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          Slow and Steady Wins the Race!
        UNSV英語學習頻道 - Slow and steady wins the race!

        EDUCATION REPORT - Studying in the US: Growing Interest in Agriculture?

        作者:Nancy Steinbach 發布日期:5-7-2009

        This is the VOA Special English Education Report.

        Gitek Schoene, a graduate student at the University of Florida, measures the growth of landscape plants in 2004
        Gitek Schoene, a graduate student at the University of Florida, measures the growth of landscape plants in 2004

        In the United States, the area of study with the fewest international students is agriculture. The number was about nine thousand during the last school year. More than ten times as many studied business or engineering.

        But the crop of foreign students in agriculture and natural resources was twenty percent bigger than the year before. The Institute of International Education in New York says that was the biggest increase of any area of study. So this week in our Foreign Student Series we look at agriculture programs in the United States.

        About one hundred colleges and universities began as public agricultural schools and continue to teach agriculture. These are known as land-grant schools.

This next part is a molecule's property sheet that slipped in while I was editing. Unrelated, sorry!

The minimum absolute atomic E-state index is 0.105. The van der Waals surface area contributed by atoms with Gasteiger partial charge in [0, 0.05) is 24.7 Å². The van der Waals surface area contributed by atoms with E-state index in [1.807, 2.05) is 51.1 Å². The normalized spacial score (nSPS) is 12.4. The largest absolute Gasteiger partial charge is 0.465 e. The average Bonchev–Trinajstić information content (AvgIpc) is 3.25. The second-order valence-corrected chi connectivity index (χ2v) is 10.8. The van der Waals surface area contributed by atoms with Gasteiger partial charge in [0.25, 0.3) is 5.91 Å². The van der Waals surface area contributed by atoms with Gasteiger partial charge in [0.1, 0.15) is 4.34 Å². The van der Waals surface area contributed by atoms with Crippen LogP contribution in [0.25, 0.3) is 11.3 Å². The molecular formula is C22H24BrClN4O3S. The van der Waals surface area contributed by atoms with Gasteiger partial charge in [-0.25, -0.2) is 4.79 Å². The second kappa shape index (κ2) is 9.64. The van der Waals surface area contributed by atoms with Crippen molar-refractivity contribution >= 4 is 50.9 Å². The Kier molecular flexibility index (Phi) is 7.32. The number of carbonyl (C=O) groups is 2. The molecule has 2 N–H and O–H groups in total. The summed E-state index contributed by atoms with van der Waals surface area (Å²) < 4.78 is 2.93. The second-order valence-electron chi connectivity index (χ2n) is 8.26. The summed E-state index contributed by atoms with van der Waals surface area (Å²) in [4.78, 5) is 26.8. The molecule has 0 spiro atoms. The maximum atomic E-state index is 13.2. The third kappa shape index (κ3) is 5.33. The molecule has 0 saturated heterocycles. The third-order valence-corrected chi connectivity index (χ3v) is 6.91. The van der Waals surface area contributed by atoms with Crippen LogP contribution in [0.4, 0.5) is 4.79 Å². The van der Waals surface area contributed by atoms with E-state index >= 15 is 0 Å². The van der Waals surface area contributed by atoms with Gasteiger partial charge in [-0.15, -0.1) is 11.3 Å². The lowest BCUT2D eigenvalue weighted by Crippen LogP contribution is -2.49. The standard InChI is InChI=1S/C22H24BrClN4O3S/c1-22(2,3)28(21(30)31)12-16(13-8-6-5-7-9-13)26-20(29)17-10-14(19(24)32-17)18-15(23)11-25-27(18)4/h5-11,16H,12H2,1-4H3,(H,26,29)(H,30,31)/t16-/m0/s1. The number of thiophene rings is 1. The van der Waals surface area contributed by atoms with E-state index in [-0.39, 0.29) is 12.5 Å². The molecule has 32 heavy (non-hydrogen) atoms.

In eighteen sixty-two, Congress passed legislation that gave thousands of hectares to each state. States were to sell the land and use the money to establish colleges to teach agriculture, engineering and military science. A congressman from Vermont, Justin Smith Morrill, wrote the legislation.

        The state of Michigan already had an agricultural college. But that college was the first to officially agree to receive support under the Morrill Act. It grew into what is now Michigan State University in East Lansing.

        Today, Michigan State has more than forty thousand students. More than four thousand of them are international students. They come from one hundred twenty-five countries.

        The College of Agriculture and Natural Resources at Michigan State University offers sixty programs of study. Richard Brandenburg is the associate dean for graduate programs. He says foreign agriculture students this year are from countries including Japan, the Netherlands, Rwanda, El Salvador, Turkey, Sri Lanka and India.

        In all, the college has four hundred thirty-three foreign students in East Lansing. It also has eleven students at a campus in Dubai, in the United Arab Emirates. The only agriculture program currently offered in Dubai is construction management.

        Michigan State opened its Dubai campus in August. It has only about fifty students now, but the university says it has received about ninety applications for admission this fall. We'll talk more about foreign campuses of American universities next week.

        And that's the VOA Special English Education Report, written by Nancy Steinbach. Our series is online at www.squishedblueberries.com. I'm Bob Doughty.

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